Must we always ignore the successful history of nonviolent action, the fact that creative nonviolence has been used to stall, stop, and defeat well-organized and overwhelming armed forces? Must we play along with the lie that the only way to stop a bad guy with a gun is a good guy with a gun? For that matter, why perpetuate the myth of “good guys and bad guys?”

Imagination is required to break out of the ruts of Fight or Flight. Imagine John Lennon, writing songs today, at the age of 77, it’s easy if you try. Imagine Mark David Chapman had overcome his tormenting hatred, his consuming fears, and never pulled the trigger. No heaven, no hell, living for today. Give peace a chance.

Imagine teaching children to respond to threats by using their imaginations, not to produce a magic wand or a light saber, but to reach out with surprising courage that’s filled with tenderness and concern. You may call me a dreamer, but I’m not the only one. Such radical ideas are still taught in small batches, in desperate conflict zones, in isolated and devastated ruins of urban or international violence. And it’s not just for children, but for anyone who can see that Fight or Flight has failed to make anyone safe, for anyone who cares about ending the debilitating spiral of violence.

Our lack of imagination is leading us along a dark, well-worn path. I’m a war baby, born 75 years ago, into a world at war, 25 years after the war-to-end-all-wars had gone from The Great War to just another war, but with more horrible weapons and greater profit for war profiteers. Generals, today, speak of the lessons learned from some of our most notable national acts of carnage and mayhem before leading their troops into new battles and new wars with the same old results of death and destruction. Meanwhile, responsible civilians are expected to follow the military example and send their children into the abyss, ignoring the lessons learned from successful nonviolent movements for progress in dignity and rights for previously exploited and oppressed populations. Politicians and the media wave the flag and march past the enlightened citizens pleading for reconciliation, tolerance, and consideration for peace with justice, the natural world, and the Other.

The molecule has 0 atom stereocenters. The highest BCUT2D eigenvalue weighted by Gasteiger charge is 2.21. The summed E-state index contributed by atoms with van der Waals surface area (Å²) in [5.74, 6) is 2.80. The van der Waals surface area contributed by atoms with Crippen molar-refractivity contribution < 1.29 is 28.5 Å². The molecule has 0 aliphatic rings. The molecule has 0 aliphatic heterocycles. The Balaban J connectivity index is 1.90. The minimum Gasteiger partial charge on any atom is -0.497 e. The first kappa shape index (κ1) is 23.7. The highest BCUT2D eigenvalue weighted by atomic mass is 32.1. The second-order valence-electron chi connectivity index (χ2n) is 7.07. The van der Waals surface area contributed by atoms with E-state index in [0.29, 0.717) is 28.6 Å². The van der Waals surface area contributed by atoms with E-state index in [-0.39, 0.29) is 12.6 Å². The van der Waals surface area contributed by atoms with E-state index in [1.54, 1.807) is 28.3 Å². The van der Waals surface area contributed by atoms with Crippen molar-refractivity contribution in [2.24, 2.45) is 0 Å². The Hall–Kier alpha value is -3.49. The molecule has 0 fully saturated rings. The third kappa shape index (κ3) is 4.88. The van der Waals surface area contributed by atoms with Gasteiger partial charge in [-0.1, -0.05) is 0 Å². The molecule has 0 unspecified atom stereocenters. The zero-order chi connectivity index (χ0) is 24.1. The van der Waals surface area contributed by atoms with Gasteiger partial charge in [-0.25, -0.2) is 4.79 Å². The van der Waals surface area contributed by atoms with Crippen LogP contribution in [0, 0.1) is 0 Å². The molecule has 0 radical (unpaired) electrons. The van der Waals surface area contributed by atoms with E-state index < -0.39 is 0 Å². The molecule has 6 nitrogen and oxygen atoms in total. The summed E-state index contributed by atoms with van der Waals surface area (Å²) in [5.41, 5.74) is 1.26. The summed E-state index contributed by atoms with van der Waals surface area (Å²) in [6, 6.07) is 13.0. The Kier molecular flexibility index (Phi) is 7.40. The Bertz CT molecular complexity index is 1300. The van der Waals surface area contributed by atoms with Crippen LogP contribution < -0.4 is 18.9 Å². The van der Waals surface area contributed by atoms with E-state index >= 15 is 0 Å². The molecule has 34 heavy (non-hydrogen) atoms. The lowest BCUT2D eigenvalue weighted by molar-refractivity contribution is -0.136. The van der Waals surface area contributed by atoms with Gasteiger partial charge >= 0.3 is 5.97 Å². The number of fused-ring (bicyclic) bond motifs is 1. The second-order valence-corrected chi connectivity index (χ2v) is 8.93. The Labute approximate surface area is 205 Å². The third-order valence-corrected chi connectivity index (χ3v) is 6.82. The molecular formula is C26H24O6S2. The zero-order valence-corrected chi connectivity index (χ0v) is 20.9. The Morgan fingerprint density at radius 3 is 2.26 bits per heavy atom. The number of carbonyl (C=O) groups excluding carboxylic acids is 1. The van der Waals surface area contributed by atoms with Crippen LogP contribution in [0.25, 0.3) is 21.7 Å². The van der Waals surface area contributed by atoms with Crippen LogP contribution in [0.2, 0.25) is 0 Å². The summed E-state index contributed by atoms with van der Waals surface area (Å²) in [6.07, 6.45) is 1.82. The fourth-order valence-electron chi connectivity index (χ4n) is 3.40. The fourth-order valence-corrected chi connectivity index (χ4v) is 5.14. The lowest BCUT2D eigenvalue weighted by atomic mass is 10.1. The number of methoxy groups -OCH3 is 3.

Our Spokane chapter of Veterans For Peace has imagined that we can host a national convention of veterans who have actually learned something from our varied experiences in corporate violence. I was a cynic, but Hollis Higgins and George Taylor have made believers of me and our national leadership, and I enthusiastically invite you to consider attending all or part of our convention, August 15-17, at the Doubletree Hotel. For registration and information about scholarships for post-Cold War veterans, go to www.VeteransForPeace.org. 

Imagine hope and an understanding of nonviolent action reaching a potential mass shooter. Imagine the NRA having a yard sale while health care for your family is fully funded. Imagine public schools welcoming teachers of nonviolence instead of military recruiters. Imagine video games based upon Gandhi’s strategies instead of atrocities between near-human creatures. Imagine houses of worship where love and community displace fear and materialism. Use your imagination.